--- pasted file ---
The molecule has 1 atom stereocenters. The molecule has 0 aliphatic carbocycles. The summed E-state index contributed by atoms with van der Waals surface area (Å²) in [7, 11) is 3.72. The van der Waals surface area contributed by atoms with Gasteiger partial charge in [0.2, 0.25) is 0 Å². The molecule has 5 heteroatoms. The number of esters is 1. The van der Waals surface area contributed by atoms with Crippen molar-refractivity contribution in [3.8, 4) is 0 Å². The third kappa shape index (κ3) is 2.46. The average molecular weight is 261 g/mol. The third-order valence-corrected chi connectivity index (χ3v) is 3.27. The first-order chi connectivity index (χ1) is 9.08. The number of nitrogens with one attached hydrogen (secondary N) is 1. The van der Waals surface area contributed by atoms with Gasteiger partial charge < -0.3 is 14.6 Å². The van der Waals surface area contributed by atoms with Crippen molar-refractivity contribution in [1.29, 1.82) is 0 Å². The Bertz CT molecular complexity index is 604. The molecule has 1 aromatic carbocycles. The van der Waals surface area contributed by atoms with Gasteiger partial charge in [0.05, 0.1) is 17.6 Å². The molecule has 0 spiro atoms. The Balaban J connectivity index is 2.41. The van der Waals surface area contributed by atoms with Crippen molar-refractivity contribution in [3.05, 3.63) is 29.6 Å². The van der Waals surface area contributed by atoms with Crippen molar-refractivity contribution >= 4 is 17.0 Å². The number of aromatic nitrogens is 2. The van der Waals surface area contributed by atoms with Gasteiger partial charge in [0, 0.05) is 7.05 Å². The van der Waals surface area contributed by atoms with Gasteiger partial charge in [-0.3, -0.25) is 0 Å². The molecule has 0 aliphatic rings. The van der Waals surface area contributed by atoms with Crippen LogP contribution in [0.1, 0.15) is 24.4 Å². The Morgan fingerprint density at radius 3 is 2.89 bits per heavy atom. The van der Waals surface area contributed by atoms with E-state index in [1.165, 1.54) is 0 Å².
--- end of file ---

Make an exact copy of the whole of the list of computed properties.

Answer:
The molecule has 1 atom stereocenters. The molecule has 0 aliphatic carbocycles. The summed E-state index contributed by atoms with van der Waals surface area (Å²) in [7, 11) is 3.72. The van der Waals surface area contributed by atoms with Gasteiger partial charge in [0.2, 0.25) is 0 Å². The molecule has 5 heteroatoms. The number of esters is 1. The van der Waals surface area contributed by atoms with Crippen molar-refractivity contribution in [3.8, 4) is 0 Å². The third kappa shape index (κ3) is 2.46. The average molecular weight is 261 g/mol. The third-order valence-corrected chi connectivity index (χ3v) is 3.27. The first-order chi connectivity index (χ1) is 9.08. The number of nitrogens with one attached hydrogen (secondary N) is 1. The van der Waals surface area contributed by atoms with Gasteiger partial charge < -0.3 is 14.6 Å². The van der Waals surface area contributed by atoms with Crippen molar-refractivity contribution in [1.29, 1.82) is 0 Å². The Bertz CT molecular complexity index is 604. The molecule has 1 aromatic carbocycles. The van der Waals surface area contributed by atoms with Gasteiger partial charge in [0.05, 0.1) is 17.6 Å². The molecule has 0 spiro atoms. The Balaban J connectivity index is 2.41. The van der Waals surface area contributed by atoms with Crippen molar-refractivity contribution in [3.05, 3.63) is 29.6 Å². The van der Waals surface area contributed by atoms with Crippen molar-refractivity contribution >= 4 is 17.0 Å². The number of aromatic nitrogens is 2. The van der Waals surface area contributed by atoms with Gasteiger partial charge in [0, 0.05) is 7.05 Å². The van der Waals surface area contributed by atoms with Gasteiger partial charge in [-0.3, -0.25) is 0 Å². The molecule has 0 aliphatic rings. The van der Waals surface area contributed by atoms with Crippen LogP contribution in [0.1, 0.15) is 24.4 Å². The Morgan fingerprint density at radius 3 is 2.89 bits per heavy atom. The van der Waals surface area contributed by atoms with E-state index in [1.165, 1.54) is 0 Å².